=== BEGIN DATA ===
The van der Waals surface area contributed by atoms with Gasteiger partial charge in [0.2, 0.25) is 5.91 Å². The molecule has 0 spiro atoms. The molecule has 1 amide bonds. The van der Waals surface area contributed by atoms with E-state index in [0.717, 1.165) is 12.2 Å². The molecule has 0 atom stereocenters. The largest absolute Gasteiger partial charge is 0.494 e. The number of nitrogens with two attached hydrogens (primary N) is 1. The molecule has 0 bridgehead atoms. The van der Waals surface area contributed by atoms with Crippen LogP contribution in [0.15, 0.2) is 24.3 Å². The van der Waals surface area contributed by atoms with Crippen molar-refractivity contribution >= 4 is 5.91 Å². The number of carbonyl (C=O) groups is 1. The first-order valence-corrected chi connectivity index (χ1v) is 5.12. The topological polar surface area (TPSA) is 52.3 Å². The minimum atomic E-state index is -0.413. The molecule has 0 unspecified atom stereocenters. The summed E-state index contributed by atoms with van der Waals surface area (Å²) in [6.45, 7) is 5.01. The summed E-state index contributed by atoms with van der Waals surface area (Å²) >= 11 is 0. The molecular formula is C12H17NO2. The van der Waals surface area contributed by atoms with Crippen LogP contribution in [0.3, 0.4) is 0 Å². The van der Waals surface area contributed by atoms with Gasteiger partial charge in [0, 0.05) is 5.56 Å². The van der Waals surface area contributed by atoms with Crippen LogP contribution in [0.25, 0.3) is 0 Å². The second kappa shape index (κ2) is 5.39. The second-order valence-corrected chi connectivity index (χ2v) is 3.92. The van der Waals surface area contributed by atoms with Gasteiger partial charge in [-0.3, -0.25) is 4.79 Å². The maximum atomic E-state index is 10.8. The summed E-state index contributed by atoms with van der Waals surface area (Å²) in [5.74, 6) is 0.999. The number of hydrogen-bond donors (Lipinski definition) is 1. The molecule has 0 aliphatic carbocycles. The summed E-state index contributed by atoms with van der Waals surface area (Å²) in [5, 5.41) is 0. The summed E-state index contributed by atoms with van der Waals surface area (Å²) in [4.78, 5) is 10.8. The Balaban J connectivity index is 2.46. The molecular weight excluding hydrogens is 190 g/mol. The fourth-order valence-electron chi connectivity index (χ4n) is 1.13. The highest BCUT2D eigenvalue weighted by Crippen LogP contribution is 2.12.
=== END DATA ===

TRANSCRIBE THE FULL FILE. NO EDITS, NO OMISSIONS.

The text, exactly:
The van der Waals surface area contributed by atoms with Gasteiger partial charge in [0.2, 0.25) is 5.91 Å². The molecule has 0 spiro atoms. The molecule has 1 amide bonds. The van der Waals surface area contributed by atoms with E-state index in [0.717, 1.165) is 12.2 Å². The molecule has 0 atom stereocenters. The largest absolute Gasteiger partial charge is 0.494 e. The number of nitrogens with two attached hydrogens (primary N) is 1. The molecule has 0 bridgehead atoms. The van der Waals surface area contributed by atoms with Crippen LogP contribution in [0.15, 0.2) is 24.3 Å². The van der Waals surface area contributed by atoms with Crippen molar-refractivity contribution >= 4 is 5.91 Å². The number of carbonyl (C=O) groups is 1. The first-order valence-corrected chi connectivity index (χ1v) is 5.12. The topological polar surface area (TPSA) is 52.3 Å². The minimum atomic E-state index is -0.413. The molecule has 0 unspecified atom stereocenters. The summed E-state index contributed by atoms with van der Waals surface area (Å²) in [6.45, 7) is 5.01. The summed E-state index contributed by atoms with van der Waals surface area (Å²) >= 11 is 0. The molecular formula is C12H17NO2. The van der Waals surface area contributed by atoms with Crippen LogP contribution in [0.3, 0.4) is 0 Å². The van der Waals surface area contributed by atoms with Gasteiger partial charge in [0, 0.05) is 5.56 Å². The van der Waals surface area contributed by atoms with Crippen LogP contribution in [0.25, 0.3) is 0 Å². The second kappa shape index (κ2) is 5.39. The second-order valence-corrected chi connectivity index (χ2v) is 3.92. The van der Waals surface area contributed by atoms with Gasteiger partial charge in [-0.3, -0.25) is 4.79 Å². The maximum atomic E-state index is 10.8. The summed E-state index contributed by atoms with van der Waals surface area (Å²) in [5.74, 6) is 0.999. The number of hydrogen-bond donors (Lipinski definition) is 1. The molecule has 0 aliphatic carbocycles. The summed E-state index contributed by atoms with van der Waals surface area (Å²) in [5, 5.41) is 0. The summed E-state index contributed by atoms with van der Waals surface area (Å²) in [4.78, 5) is 10.8. The Balaban J connectivity index is 2.46. The molecular weight excluding hydrogens is 190 g/mol. The fourth-order valence-electron chi connectivity index (χ4n) is 1.13. The highest BCUT2D eigenvalue weighted by Crippen LogP contribution is 2.12.